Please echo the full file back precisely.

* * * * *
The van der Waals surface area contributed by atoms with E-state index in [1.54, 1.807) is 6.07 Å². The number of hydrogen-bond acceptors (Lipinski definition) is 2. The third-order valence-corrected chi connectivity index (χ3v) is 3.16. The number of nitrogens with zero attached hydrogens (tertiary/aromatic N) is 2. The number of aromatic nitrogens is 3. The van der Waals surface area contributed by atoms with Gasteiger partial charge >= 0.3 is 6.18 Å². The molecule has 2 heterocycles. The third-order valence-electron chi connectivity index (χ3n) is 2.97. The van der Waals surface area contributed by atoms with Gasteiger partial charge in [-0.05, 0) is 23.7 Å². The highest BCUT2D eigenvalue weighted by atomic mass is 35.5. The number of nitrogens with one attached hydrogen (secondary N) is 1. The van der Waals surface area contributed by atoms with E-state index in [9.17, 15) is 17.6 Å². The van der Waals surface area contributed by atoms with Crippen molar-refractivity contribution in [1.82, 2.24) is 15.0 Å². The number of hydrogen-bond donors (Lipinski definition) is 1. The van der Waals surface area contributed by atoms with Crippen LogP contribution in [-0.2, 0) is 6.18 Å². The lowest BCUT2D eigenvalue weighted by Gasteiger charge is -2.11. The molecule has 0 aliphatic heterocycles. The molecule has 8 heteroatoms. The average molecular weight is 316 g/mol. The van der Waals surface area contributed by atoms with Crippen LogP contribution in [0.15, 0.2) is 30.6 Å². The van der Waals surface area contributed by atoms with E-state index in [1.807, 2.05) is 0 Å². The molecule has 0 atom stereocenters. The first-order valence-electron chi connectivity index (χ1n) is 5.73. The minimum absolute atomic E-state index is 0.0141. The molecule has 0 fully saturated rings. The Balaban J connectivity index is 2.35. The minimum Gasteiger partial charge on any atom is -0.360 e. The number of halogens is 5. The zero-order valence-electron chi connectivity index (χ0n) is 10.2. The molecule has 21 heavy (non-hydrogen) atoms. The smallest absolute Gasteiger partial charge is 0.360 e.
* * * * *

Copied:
The van der Waals surface area contributed by atoms with E-state index in [1.54, 1.807) is 6.07 Å². The number of hydrogen-bond acceptors (Lipinski definition) is 2. The third-order valence-corrected chi connectivity index (χ3v) is 3.16. The number of nitrogens with zero attached hydrogens (tertiary/aromatic N) is 2. The number of aromatic nitrogens is 3. The van der Waals surface area contributed by atoms with Gasteiger partial charge >= 0.3 is 6.18 Å². The molecule has 2 heterocycles. The third-order valence-electron chi connectivity index (χ3n) is 2.97. The van der Waals surface area contributed by atoms with Gasteiger partial charge in [-0.05, 0) is 23.7 Å². The highest BCUT2D eigenvalue weighted by atomic mass is 35.5. The number of nitrogens with one attached hydrogen (secondary N) is 1. The van der Waals surface area contributed by atoms with E-state index in [9.17, 15) is 17.6 Å². The van der Waals surface area contributed by atoms with Crippen molar-refractivity contribution in [1.82, 2.24) is 15.0 Å². The number of hydrogen-bond donors (Lipinski definition) is 1. The van der Waals surface area contributed by atoms with Crippen LogP contribution in [-0.2, 0) is 6.18 Å². The lowest BCUT2D eigenvalue weighted by Gasteiger charge is -2.11. The molecule has 0 aliphatic heterocycles. The molecule has 8 heteroatoms. The average molecular weight is 316 g/mol. The van der Waals surface area contributed by atoms with Crippen LogP contribution in [0.15, 0.2) is 30.6 Å². The van der Waals surface area contributed by atoms with E-state index in [1.807, 2.05) is 0 Å². The molecule has 0 atom stereocenters. The first-order valence-electron chi connectivity index (χ1n) is 5.73. The minimum absolute atomic E-state index is 0.0141. The molecule has 0 fully saturated rings. The Balaban J connectivity index is 2.35. The minimum Gasteiger partial charge on any atom is -0.360 e. The number of halogens is 5. The zero-order valence-electron chi connectivity index (χ0n) is 10.2. The molecule has 21 heavy (non-hydrogen) atoms. The smallest absolute Gasteiger partial charge is 0.360 e.